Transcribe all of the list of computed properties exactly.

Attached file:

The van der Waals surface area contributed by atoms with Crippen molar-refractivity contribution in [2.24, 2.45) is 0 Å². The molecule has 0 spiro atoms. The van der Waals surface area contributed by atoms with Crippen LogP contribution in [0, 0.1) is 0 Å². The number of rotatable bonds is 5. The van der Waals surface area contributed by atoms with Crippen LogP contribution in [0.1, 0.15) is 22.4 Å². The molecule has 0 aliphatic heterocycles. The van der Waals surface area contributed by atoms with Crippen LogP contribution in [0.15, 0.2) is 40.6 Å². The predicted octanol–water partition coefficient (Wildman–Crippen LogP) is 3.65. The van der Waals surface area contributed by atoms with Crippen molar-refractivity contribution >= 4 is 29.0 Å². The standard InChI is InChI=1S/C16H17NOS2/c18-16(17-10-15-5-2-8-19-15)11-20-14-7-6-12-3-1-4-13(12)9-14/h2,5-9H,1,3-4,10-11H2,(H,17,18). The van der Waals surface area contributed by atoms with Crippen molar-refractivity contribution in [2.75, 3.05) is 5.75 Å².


The van der Waals surface area contributed by atoms with Crippen molar-refractivity contribution in [2.24, 2.45) is 0 Å². The molecule has 0 spiro atoms. The van der Waals surface area contributed by atoms with Crippen LogP contribution in [0, 0.1) is 0 Å². The number of rotatable bonds is 5. The van der Waals surface area contributed by atoms with Crippen LogP contribution in [0.1, 0.15) is 22.4 Å². The molecule has 0 aliphatic heterocycles. The van der Waals surface area contributed by atoms with Crippen LogP contribution in [0.15, 0.2) is 40.6 Å². The predicted octanol–water partition coefficient (Wildman–Crippen LogP) is 3.65. The van der Waals surface area contributed by atoms with Crippen molar-refractivity contribution >= 4 is 29.0 Å². The standard InChI is InChI=1S/C16H17NOS2/c18-16(17-10-15-5-2-8-19-15)11-20-14-7-6-12-3-1-4-13(12)9-14/h2,5-9H,1,3-4,10-11H2,(H,17,18). The van der Waals surface area contributed by atoms with Crippen molar-refractivity contribution in [2.75, 3.05) is 5.75 Å².